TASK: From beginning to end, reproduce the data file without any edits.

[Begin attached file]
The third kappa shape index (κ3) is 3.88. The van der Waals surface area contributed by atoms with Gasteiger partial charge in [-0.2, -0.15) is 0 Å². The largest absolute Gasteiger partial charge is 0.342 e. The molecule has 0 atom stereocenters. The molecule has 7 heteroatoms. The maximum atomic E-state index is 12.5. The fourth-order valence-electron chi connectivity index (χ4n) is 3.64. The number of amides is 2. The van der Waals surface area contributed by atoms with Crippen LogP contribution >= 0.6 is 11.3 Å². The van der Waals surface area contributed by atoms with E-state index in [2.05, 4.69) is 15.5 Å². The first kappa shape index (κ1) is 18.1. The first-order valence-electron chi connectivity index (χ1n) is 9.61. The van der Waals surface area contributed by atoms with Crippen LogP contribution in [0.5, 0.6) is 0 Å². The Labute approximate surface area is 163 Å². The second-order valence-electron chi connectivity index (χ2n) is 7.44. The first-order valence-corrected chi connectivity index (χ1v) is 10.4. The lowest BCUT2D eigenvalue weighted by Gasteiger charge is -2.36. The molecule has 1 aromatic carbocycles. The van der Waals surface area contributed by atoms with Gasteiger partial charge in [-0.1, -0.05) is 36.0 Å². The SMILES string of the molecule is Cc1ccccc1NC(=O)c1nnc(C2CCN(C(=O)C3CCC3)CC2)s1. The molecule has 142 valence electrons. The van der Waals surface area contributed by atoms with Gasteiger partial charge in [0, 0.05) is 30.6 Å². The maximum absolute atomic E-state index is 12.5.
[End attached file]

The third kappa shape index (κ3) is 3.88. The van der Waals surface area contributed by atoms with Gasteiger partial charge in [-0.2, -0.15) is 0 Å². The largest absolute Gasteiger partial charge is 0.342 e. The molecule has 0 atom stereocenters. The molecule has 7 heteroatoms. The maximum atomic E-state index is 12.5. The fourth-order valence-electron chi connectivity index (χ4n) is 3.64. The number of amides is 2. The van der Waals surface area contributed by atoms with Crippen LogP contribution >= 0.6 is 11.3 Å². The van der Waals surface area contributed by atoms with E-state index in [2.05, 4.69) is 15.5 Å². The first kappa shape index (κ1) is 18.1. The first-order valence-electron chi connectivity index (χ1n) is 9.61. The van der Waals surface area contributed by atoms with Crippen LogP contribution in [0.5, 0.6) is 0 Å². The Labute approximate surface area is 163 Å². The second-order valence-electron chi connectivity index (χ2n) is 7.44. The first-order valence-corrected chi connectivity index (χ1v) is 10.4. The lowest BCUT2D eigenvalue weighted by Gasteiger charge is -2.36. The molecule has 1 aromatic carbocycles. The van der Waals surface area contributed by atoms with Gasteiger partial charge in [-0.1, -0.05) is 36.0 Å². The SMILES string of the molecule is Cc1ccccc1NC(=O)c1nnc(C2CCN(C(=O)C3CCC3)CC2)s1. The molecule has 142 valence electrons. The van der Waals surface area contributed by atoms with Gasteiger partial charge in [0, 0.05) is 30.6 Å². The maximum absolute atomic E-state index is 12.5.